︎portrait by Isabel McCabe


I remember once you needed me

I remember how we watched
the skies change, and we said goodbye
I remember, I remembered to wait.

This is either an elaborate documentation of an assault, or an audacious ploy to bring a ghost back to life. Assembling under the thematic of ‘intimacy’, a group of young men undergo a series of physical and mental workshop processes. They are readying themselves for actualising a sexual assault in performance, an event which occurred to the director in 2013 and became an emblem for the abuse which had affected his life.            

Utilising acting and embodiment exercises, as well as taking from psychodrama, the strangers create an empathic space under the watchful gaze of a creature who has been neglected, and the cameras of a documentary film crew. "I remember once you needed me" is an intimate exploration of healing, whilst also dissecting memory, power, and the nature of performance.

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I don’t know your name

Finding a way to remove the shame from a sexual assault, a director psychodramatically re-stages the event using actors and documents the entire process.  

Describing the complexity of trauma through this single intimate encounter, documentary and performance techniques are used to narrativise a process of realisation.
Starring - Julian Triandafyllou, Daniel Lumsden, Lukasz Leskiewicz, Gabriel Reffati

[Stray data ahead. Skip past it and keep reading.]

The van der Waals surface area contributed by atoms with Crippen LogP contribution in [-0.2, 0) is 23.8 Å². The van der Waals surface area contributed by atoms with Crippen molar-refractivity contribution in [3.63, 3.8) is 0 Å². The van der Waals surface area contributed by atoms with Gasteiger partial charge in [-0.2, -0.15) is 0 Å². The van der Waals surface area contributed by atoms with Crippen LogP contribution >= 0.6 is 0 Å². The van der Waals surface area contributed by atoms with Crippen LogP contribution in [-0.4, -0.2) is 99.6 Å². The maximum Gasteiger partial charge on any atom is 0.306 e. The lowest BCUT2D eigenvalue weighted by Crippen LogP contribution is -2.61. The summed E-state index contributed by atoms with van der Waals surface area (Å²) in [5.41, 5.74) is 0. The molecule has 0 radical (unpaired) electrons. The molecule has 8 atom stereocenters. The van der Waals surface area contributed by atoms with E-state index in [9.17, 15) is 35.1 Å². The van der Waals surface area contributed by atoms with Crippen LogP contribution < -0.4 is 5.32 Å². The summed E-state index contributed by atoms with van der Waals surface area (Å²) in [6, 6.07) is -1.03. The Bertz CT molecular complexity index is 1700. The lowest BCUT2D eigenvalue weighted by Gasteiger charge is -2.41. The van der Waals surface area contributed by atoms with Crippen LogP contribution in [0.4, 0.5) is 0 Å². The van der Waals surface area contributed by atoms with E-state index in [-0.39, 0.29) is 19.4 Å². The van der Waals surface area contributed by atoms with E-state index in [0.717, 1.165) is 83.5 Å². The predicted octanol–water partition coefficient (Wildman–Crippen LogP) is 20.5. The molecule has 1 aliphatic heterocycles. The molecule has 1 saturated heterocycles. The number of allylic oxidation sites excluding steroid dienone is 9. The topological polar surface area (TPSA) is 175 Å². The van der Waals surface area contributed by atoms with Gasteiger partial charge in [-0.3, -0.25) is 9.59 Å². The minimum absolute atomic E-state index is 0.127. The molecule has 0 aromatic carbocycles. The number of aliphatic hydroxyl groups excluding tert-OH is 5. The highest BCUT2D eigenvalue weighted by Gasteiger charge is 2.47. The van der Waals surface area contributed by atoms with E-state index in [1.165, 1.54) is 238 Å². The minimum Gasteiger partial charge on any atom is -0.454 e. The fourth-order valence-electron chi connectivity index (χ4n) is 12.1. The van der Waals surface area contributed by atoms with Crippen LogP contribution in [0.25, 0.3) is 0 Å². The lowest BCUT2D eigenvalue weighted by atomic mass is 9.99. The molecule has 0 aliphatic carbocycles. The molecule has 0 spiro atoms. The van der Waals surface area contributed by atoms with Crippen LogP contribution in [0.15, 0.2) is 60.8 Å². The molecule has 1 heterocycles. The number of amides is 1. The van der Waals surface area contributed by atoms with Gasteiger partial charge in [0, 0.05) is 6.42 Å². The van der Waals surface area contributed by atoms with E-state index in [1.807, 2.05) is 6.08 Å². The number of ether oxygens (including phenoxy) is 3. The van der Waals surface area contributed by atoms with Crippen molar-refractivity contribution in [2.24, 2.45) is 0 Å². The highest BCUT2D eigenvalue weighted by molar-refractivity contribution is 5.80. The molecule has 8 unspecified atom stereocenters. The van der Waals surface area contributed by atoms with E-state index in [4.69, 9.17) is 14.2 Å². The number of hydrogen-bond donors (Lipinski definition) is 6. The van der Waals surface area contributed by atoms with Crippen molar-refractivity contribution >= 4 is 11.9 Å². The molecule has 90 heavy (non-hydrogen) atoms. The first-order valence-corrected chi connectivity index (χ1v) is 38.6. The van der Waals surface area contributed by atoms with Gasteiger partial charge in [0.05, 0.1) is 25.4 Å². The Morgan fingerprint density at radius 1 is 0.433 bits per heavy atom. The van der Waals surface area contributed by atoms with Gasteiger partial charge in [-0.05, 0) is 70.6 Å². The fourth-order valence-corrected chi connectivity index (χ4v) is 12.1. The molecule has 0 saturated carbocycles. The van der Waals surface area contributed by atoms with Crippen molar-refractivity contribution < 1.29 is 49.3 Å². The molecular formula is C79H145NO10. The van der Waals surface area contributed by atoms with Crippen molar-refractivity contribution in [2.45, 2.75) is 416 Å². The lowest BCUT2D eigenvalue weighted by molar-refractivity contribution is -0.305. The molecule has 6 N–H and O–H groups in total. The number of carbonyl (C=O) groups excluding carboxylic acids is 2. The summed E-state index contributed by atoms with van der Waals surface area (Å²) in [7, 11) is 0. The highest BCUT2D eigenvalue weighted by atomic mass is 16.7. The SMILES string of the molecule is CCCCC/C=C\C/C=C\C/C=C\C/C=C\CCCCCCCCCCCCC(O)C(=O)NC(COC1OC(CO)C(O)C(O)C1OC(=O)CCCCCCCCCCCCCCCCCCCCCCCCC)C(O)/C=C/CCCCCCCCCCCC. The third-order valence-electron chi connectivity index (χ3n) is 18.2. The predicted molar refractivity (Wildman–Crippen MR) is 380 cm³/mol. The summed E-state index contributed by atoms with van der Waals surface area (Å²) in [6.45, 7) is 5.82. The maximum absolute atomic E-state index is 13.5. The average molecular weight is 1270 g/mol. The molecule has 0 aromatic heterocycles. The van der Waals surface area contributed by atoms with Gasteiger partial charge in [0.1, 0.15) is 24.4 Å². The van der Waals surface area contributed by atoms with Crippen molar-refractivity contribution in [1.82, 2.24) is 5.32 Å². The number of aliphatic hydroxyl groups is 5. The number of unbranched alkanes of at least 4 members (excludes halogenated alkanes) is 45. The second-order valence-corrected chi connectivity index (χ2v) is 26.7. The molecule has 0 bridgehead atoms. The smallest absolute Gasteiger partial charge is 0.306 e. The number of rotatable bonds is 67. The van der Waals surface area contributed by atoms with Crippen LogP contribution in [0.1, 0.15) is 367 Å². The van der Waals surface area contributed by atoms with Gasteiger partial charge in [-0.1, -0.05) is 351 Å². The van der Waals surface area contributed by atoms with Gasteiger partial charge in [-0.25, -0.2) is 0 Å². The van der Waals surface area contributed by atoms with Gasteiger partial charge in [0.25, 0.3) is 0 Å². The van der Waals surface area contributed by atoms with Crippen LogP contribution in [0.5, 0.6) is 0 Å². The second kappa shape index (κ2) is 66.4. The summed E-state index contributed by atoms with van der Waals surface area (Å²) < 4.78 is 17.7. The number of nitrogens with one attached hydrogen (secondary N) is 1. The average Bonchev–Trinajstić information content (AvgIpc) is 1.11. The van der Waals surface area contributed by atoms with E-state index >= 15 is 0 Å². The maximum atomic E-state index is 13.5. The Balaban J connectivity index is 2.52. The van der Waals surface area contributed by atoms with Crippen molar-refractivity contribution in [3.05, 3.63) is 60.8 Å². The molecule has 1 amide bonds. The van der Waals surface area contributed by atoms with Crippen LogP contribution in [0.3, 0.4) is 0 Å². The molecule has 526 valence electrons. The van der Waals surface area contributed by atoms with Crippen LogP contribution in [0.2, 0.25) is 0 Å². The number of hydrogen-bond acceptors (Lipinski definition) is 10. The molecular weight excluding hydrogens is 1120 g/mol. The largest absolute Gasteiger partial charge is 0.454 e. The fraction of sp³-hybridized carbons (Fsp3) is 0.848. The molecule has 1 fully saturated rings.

Producer- Becky Manson
Cinematographer - Marios Lizides
Sound Design & Composer - Matt Zurowksi
Production Designer- Takahiro Ueno

2020, 12’

Watch here

The Way We Wait as Cinematographer

Desperately building against the inevitability of time, a restless young woman is awaiting another upcoming loss. But maybe more important things never seem to be told.

Soon after the director moves into her 22nd house, she gets a phone call that her Grandma, who lives far away, is in a critical condition. Elsewhere, a huge apartment made of sand is being constructed as the tide rolls in, while she belatedly tries to build a relationship with her Gran. As the camera sensitively observes how we wait for the upcoming days, the film embraces the fragility of life, full of uncertainty.

I worked with Ji Yoon Park to tell a complex story of loss through various strands; providing support to her both through filming itself, and also providing equipment for her to tell her own story (including my first camera, a Canon XL1S).

I also graded the film for her. 

Watch the trailer.